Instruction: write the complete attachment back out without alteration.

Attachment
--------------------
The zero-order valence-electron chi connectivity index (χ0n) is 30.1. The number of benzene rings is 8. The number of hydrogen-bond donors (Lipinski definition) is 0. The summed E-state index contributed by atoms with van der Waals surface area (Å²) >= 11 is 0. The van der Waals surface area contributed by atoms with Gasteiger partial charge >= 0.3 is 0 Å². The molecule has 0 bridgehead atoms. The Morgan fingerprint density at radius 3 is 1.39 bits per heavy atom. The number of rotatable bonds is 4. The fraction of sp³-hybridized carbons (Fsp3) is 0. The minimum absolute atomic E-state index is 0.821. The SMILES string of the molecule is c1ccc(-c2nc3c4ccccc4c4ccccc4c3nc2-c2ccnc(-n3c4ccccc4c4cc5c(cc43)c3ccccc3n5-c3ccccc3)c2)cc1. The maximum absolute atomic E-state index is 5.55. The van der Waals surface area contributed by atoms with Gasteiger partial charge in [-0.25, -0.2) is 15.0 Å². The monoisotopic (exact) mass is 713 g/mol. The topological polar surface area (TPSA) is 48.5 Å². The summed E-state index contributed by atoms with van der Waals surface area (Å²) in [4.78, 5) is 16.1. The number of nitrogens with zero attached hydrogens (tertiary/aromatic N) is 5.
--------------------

The zero-order valence-electron chi connectivity index (χ0n) is 30.1. The number of benzene rings is 8. The number of hydrogen-bond donors (Lipinski definition) is 0. The summed E-state index contributed by atoms with van der Waals surface area (Å²) >= 11 is 0. The van der Waals surface area contributed by atoms with Gasteiger partial charge >= 0.3 is 0 Å². The molecule has 0 bridgehead atoms. The Morgan fingerprint density at radius 3 is 1.39 bits per heavy atom. The number of rotatable bonds is 4. The fraction of sp³-hybridized carbons (Fsp3) is 0. The minimum absolute atomic E-state index is 0.821. The SMILES string of the molecule is c1ccc(-c2nc3c4ccccc4c4ccccc4c3nc2-c2ccnc(-n3c4ccccc4c4cc5c(cc43)c3ccccc3n5-c3ccccc3)c2)cc1. The maximum absolute atomic E-state index is 5.55. The van der Waals surface area contributed by atoms with Gasteiger partial charge in [-0.25, -0.2) is 15.0 Å². The monoisotopic (exact) mass is 713 g/mol. The topological polar surface area (TPSA) is 48.5 Å². The summed E-state index contributed by atoms with van der Waals surface area (Å²) in [4.78, 5) is 16.1. The number of nitrogens with zero attached hydrogens (tertiary/aromatic N) is 5.